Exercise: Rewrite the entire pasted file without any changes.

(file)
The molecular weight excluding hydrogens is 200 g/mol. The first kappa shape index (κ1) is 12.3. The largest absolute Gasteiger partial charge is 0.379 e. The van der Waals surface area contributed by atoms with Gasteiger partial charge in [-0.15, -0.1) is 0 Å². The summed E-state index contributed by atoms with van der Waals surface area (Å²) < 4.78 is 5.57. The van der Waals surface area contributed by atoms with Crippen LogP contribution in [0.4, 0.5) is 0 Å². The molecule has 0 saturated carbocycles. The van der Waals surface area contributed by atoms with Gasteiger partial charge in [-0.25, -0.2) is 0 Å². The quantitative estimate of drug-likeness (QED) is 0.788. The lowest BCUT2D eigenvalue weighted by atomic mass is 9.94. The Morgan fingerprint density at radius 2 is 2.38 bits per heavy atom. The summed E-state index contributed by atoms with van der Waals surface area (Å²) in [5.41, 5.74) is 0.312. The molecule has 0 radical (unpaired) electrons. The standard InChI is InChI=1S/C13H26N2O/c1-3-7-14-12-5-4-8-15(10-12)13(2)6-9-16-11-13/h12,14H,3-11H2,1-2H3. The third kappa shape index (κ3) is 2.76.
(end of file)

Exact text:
The molecular weight excluding hydrogens is 200 g/mol. The first kappa shape index (κ1) is 12.3. The largest absolute Gasteiger partial charge is 0.379 e. The van der Waals surface area contributed by atoms with Gasteiger partial charge in [-0.15, -0.1) is 0 Å². The summed E-state index contributed by atoms with van der Waals surface area (Å²) < 4.78 is 5.57. The van der Waals surface area contributed by atoms with Crippen LogP contribution in [0.4, 0.5) is 0 Å². The molecule has 0 saturated carbocycles. The van der Waals surface area contributed by atoms with Gasteiger partial charge in [-0.25, -0.2) is 0 Å². The quantitative estimate of drug-likeness (QED) is 0.788. The lowest BCUT2D eigenvalue weighted by atomic mass is 9.94. The Morgan fingerprint density at radius 2 is 2.38 bits per heavy atom. The summed E-state index contributed by atoms with van der Waals surface area (Å²) in [5.41, 5.74) is 0.312. The molecule has 0 radical (unpaired) electrons. The standard InChI is InChI=1S/C13H26N2O/c1-3-7-14-12-5-4-8-15(10-12)13(2)6-9-16-11-13/h12,14H,3-11H2,1-2H3. The third kappa shape index (κ3) is 2.76.